Sanjay Dutt and I inhabited the same milieu around the same time. Our parents had been friends and shared a mutual regard, predicated on nationalism, Nehru-worship and a prevailing left-of-centre bias.
Growing up as we did in the Mumbai of the '70s, there were opportunities for bumping into the gangly star-son: at the end of year, at the Mood Indigo rock concert held on the IIT Bombay campus, where local rock bands belted out popular covers and the atmosphere was rife with funny-smelling smoke; at the discotheque 'Cellar' located at the newly-built Oberoi hotel where the young and restless displayed the courage of their convulsions; and at film premieres and mahurats when he was on holiday from The Lawrence School, Sanawar.
Even the choice of his school was an instance of the milieu - one of the few co-ed institutions of its time, nestled in the hills of northern India, it was the first place where the reigning stars of Bollywood parked their progeny in the hope of better education. The children of Shammi Kapoor, Pran and Balraj Sahni were also alumni.
In many ways, its location, reminding the stars who largely hailed from Rawalpindi and Lahore of the landscapes of their youth, coupled with its relative liberal canon was what appealed to these well-heeled families. There was nothing in those days to suggest that young Dutt's life and career would be anything out of the ordinary.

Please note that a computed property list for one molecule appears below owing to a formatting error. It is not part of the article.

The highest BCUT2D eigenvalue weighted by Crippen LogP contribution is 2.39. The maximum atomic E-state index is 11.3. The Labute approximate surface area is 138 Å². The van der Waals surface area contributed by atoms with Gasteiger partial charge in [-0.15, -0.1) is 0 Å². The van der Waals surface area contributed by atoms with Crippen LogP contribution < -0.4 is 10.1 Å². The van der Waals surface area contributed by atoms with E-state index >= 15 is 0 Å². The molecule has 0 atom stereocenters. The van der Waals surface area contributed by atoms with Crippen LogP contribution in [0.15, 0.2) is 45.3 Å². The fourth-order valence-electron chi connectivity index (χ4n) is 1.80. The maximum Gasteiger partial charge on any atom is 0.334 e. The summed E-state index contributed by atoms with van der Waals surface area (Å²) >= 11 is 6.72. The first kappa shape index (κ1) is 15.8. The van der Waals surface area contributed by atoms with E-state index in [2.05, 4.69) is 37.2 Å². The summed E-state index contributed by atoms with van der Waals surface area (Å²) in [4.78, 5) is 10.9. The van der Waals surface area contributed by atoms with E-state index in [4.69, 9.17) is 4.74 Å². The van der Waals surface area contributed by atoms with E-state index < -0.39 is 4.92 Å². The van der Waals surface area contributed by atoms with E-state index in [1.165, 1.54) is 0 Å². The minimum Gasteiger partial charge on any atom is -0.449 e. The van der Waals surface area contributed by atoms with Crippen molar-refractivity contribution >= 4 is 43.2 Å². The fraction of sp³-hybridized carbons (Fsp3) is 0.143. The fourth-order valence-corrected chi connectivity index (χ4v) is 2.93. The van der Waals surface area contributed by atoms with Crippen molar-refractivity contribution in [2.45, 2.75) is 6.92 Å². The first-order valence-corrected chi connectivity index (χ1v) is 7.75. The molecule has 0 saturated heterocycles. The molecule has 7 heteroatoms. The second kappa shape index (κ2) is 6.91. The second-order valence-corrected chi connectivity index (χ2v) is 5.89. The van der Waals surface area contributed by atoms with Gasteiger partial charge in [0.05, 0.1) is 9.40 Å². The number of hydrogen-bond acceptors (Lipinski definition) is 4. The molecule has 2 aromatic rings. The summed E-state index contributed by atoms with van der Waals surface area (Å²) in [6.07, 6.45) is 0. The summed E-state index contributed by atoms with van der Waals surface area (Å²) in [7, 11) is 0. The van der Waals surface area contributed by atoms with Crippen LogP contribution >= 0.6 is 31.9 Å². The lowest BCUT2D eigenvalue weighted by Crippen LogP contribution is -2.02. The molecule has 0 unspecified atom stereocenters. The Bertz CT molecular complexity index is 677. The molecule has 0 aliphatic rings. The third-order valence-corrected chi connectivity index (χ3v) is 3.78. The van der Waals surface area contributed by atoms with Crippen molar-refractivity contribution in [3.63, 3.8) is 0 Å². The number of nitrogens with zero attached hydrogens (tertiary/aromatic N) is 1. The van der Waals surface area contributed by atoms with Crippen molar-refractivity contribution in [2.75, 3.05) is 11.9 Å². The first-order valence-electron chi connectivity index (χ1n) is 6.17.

After all, his future was cut out for him: he would be launched by his father in an in-house production showcasing young love with a new girl. After a media-hyped romance with his first co-star and a couple of middling successes and high-profile romances, he would become a Bollywood staple, enjoying the fruits of stardom - a bungalow at Pali Hill, obsequious fans queuing up outside his door and the thrill of racing a clutch of sports cars up and down the bylanes of Pali Hill and Bandra Bandstand.
After all, the sons of Raj Kapoor, Salim Khan, Rajendra Kumar had more or less occupied the same career brief.
But Dutt's life turned out to be different - very different: Heroin addiction, a two-year stint at a Texan rehab clinic, the deaths of his mother and first wife of cancer, a bitter custody battle for his eldest child, estrangement from his family, sundry brawls, run-ins with the law and his neighbours, long incarceration in some of the country's toughest prisons, much truck with the underworld, bizarre political affiliations with the likes of Bal Thackeray and Amar Singh, a bid at electoral politics and perhaps even worse. Stuff that the son of two of India's most respected stars would hardly be associated with and far-removed from the lives of his Lawrence schoolmates or even his film fraternity peers.
What made the difference? Drugs? Bad parenting? The '70s? Wrong company? Misdirected sentimentality? A bit of all of the above? From the tweets of his peers after the Supreme Court sentenced him to five years in jail for getting guns from gangsters involved in the 1993 bombings in Mumbai, it's obvious that Dutt enjoys a lot of affection and admiration from his community.
As a man he is being described as "one of the nicest guys" and as "having a heart of gold".
But for some reason I cannot get myself to respond in kind. Dutt's choices were made by him and he alone has to face responsibility for them.
His story is a cautionary one, a morality tale of inexplicable rolls of dice and snakes and ladders reminding us all that "There but for the grace of God…"